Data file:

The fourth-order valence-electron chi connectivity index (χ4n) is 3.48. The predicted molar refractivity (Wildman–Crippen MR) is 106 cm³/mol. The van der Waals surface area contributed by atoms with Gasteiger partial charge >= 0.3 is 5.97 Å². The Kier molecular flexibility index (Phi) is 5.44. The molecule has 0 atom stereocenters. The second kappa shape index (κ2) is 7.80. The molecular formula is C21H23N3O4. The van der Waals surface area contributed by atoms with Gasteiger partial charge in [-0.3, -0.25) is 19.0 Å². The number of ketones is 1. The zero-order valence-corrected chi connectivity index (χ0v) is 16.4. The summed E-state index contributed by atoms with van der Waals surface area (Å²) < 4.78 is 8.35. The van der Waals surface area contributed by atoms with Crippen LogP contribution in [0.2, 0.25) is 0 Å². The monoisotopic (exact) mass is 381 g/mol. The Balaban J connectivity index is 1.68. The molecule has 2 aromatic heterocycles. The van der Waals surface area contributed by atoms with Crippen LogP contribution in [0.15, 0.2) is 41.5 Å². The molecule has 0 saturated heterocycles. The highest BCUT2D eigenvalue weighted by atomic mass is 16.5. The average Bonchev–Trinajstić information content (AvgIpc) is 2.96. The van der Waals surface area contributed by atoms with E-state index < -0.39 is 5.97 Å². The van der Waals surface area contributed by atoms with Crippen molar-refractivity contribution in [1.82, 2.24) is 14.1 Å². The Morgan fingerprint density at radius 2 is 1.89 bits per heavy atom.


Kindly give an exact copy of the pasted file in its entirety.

The fourth-order valence-electron chi connectivity index (χ4n) is 3.48. The predicted molar refractivity (Wildman–Crippen MR) is 106 cm³/mol. The van der Waals surface area contributed by atoms with Gasteiger partial charge >= 0.3 is 5.97 Å². The Kier molecular flexibility index (Phi) is 5.44. The molecule has 0 atom stereocenters. The second kappa shape index (κ2) is 7.80. The molecular formula is C21H23N3O4. The van der Waals surface area contributed by atoms with Gasteiger partial charge in [-0.3, -0.25) is 19.0 Å². The number of ketones is 1. The zero-order valence-corrected chi connectivity index (χ0v) is 16.4. The summed E-state index contributed by atoms with van der Waals surface area (Å²) < 4.78 is 8.35. The van der Waals surface area contributed by atoms with Crippen LogP contribution in [0.2, 0.25) is 0 Å². The monoisotopic (exact) mass is 381 g/mol. The Balaban J connectivity index is 1.68. The molecule has 2 aromatic heterocycles. The van der Waals surface area contributed by atoms with Crippen LogP contribution in [0.15, 0.2) is 41.5 Å². The molecule has 0 saturated heterocycles. The highest BCUT2D eigenvalue weighted by atomic mass is 16.5. The average Bonchev–Trinajstić information content (AvgIpc) is 2.96. The van der Waals surface area contributed by atoms with E-state index < -0.39 is 5.97 Å². The van der Waals surface area contributed by atoms with Crippen molar-refractivity contribution in [1.82, 2.24) is 14.1 Å². The Morgan fingerprint density at radius 2 is 1.89 bits per heavy atom.